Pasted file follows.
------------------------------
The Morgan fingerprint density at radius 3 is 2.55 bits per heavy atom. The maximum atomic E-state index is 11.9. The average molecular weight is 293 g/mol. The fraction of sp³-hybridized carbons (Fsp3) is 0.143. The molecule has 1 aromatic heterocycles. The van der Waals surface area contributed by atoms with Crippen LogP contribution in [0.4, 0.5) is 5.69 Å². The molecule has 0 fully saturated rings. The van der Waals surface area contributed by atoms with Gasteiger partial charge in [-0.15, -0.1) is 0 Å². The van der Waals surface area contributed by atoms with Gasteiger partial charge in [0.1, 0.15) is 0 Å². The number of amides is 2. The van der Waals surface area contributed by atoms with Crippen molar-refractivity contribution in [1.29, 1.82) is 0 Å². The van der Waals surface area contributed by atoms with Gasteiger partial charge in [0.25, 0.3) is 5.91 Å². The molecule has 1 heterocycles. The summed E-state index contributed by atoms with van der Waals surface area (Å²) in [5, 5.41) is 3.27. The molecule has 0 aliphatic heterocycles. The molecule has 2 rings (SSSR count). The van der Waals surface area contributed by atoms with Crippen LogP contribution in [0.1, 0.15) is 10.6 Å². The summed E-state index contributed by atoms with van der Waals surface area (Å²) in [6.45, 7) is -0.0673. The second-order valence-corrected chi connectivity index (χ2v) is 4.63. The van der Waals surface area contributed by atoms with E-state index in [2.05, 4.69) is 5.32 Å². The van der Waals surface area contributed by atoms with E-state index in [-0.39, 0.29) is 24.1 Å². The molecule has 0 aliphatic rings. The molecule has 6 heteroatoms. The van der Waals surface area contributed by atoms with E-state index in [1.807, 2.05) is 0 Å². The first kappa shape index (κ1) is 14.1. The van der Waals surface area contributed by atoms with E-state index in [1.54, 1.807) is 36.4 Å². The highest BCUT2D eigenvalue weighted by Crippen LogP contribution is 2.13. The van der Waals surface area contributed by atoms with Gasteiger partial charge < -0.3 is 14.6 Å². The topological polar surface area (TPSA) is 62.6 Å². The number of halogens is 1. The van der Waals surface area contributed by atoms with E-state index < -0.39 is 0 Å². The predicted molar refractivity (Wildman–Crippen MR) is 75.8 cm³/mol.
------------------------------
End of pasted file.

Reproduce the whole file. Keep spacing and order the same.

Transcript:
The Morgan fingerprint density at radius 3 is 2.55 bits per heavy atom. The maximum atomic E-state index is 11.9. The average molecular weight is 293 g/mol. The fraction of sp³-hybridized carbons (Fsp3) is 0.143. The molecule has 1 aromatic heterocycles. The van der Waals surface area contributed by atoms with Crippen LogP contribution in [0.4, 0.5) is 5.69 Å². The molecule has 0 fully saturated rings. The van der Waals surface area contributed by atoms with Gasteiger partial charge in [-0.15, -0.1) is 0 Å². The van der Waals surface area contributed by atoms with Gasteiger partial charge in [0.1, 0.15) is 0 Å². The number of amides is 2. The van der Waals surface area contributed by atoms with Crippen molar-refractivity contribution in [1.29, 1.82) is 0 Å². The van der Waals surface area contributed by atoms with Gasteiger partial charge in [0.25, 0.3) is 5.91 Å². The molecule has 1 heterocycles. The summed E-state index contributed by atoms with van der Waals surface area (Å²) in [5, 5.41) is 3.27. The molecule has 0 aliphatic heterocycles. The molecule has 2 rings (SSSR count). The van der Waals surface area contributed by atoms with Crippen LogP contribution in [0.1, 0.15) is 10.6 Å². The summed E-state index contributed by atoms with van der Waals surface area (Å²) in [6.45, 7) is -0.0673. The second-order valence-corrected chi connectivity index (χ2v) is 4.63. The van der Waals surface area contributed by atoms with E-state index in [2.05, 4.69) is 5.32 Å². The van der Waals surface area contributed by atoms with E-state index in [-0.39, 0.29) is 24.1 Å². The molecule has 0 aliphatic rings. The molecule has 6 heteroatoms. The van der Waals surface area contributed by atoms with E-state index in [1.807, 2.05) is 0 Å². The first kappa shape index (κ1) is 14.1. The van der Waals surface area contributed by atoms with E-state index in [1.54, 1.807) is 36.4 Å². The highest BCUT2D eigenvalue weighted by Crippen LogP contribution is 2.13. The van der Waals surface area contributed by atoms with Gasteiger partial charge < -0.3 is 14.6 Å². The topological polar surface area (TPSA) is 62.6 Å². The number of halogens is 1. The van der Waals surface area contributed by atoms with E-state index < -0.39 is 0 Å². The predicted molar refractivity (Wildman–Crippen MR) is 75.8 cm³/mol.